- How to build trust and nurture loyalty in your followers and team members. This may be more of a challenge for Jay than for Anita, but both will be outside their comfort zones and need to find their own way of engaging with the people who work for them.
- Why delegation is so important and how to do it well. Delegating well and consistently creates more time for other more value-adding tasks and also give others a chance to take on more responsibility in a safe way.
- How to create a great team by tapping into complementary skills and through collaboration. Being aware of your own strengths and weaknesses is an important starting point. Not everyone in your team needs to be good at everything. Create an ecosystem that allows people to discover what they’re really good at, and then connect different skillsets in a way that generates value for your clients and for your business.
- How to give and receive feedback in a constructive manner. Becoming a leader and manager can feel uncomfortable because you have to deal with people’s failings and emotions. Doing so in an empathetic manner will make all the difference.
- The importance of training, mentoring and coaching and how to create a great return on investment from it. Mark is a thoughtful leader and is willing to invest in the personal and professional development of his people. He’s created a network on internal mentors and encourages his staff to join external mentorship programmes to accelerate their personal and professional growth. As a result of this, his firm has a very low turnover of staff.
- How to overcome setbacks and resolve conflicts. Learning to deal with conflict (internal or external) and avoiding any escalation can save business costs and time. It is also better for the mental wellbeing of the people who work there.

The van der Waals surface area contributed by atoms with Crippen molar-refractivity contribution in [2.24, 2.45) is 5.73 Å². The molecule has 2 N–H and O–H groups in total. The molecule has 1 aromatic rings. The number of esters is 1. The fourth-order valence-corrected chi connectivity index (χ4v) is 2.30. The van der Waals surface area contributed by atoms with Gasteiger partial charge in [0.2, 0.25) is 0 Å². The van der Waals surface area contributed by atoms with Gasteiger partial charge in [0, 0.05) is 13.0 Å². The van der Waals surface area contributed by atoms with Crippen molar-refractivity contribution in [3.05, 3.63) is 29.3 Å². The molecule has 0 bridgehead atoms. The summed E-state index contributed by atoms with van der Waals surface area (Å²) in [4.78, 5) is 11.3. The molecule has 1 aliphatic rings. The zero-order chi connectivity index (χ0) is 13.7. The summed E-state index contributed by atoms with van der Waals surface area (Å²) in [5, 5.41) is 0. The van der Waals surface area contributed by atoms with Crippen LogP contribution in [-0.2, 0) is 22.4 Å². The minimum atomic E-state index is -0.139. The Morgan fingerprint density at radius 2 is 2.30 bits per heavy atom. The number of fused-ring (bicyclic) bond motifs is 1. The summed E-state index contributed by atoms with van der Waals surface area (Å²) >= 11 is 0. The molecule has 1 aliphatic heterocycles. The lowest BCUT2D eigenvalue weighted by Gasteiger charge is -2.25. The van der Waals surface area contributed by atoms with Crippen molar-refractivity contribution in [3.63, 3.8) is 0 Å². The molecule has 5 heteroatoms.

Day 2: How to practice the art of great leadership and management
On the second day, you'll reflect on all that you’ve learnt the previous day and discover how it can be put into practice in real time, in the real world with real people who have complex needs, aspirations and priorities.
- How to practise assertiveness without it turning into aggression. Becoming a leader or manager of a team is a position of great responsibility and can be lonely. Not everyone in your team will agree with you, or like you. Yet, your job is to take the tough decision in a professional manner even if it is not popular.
- How to say “no” without offending or creating conflict. Your time is limited and precious. First, understand what you’re saying “yes” to. This will make it easier to know what to say “no” to in the most constructive possible way.
- The power of language in all communication and how to use it effectively as a leader. Clear and consistent internal communication is key to a business running smoothly. You can communicate your vision, your strategy, the progress and also any setbacks in a way that keeps the team pulling in the same direction. The language you use will make all the difference.
- How to elicit employee engagement in the workplace. Happy and engaged employees are significantly more productive than their unhappy counterparts. It makes economic sense to actively create workplace happiness.
- How to empower employees through acknowledgement, autonomy and accountability. You will learn simple ways in which to achieve greater engagement by how you treat people and how you make them feel.
- How to motivate, not manipulate. Jay will have to find out what motivates every individual member of his team because not every one of them will be motivated by the same things. Money is not the only motivator. A leader’s job is even tougher. How do you get the best out of a disparate group of talented people who don’t want to be managed?
- How to avoid, identify and treat burn out. Recognising the signs of burn out is always easier after the event and can be very expensive. Being proactive means taking the necessary steps to alleviate stress and deal with those affected by it in a sensitive and non-patronizing way.
- How to create an actionable plan that you can take with you into your workplace and practice what you learnt right away.
Act now to manage your desire to succeed once and for all.
Click on one of the course dates above to book now.
Alternatively, call me at 0330 043 2677 or email email@example.com.
We look forward to hearing from you.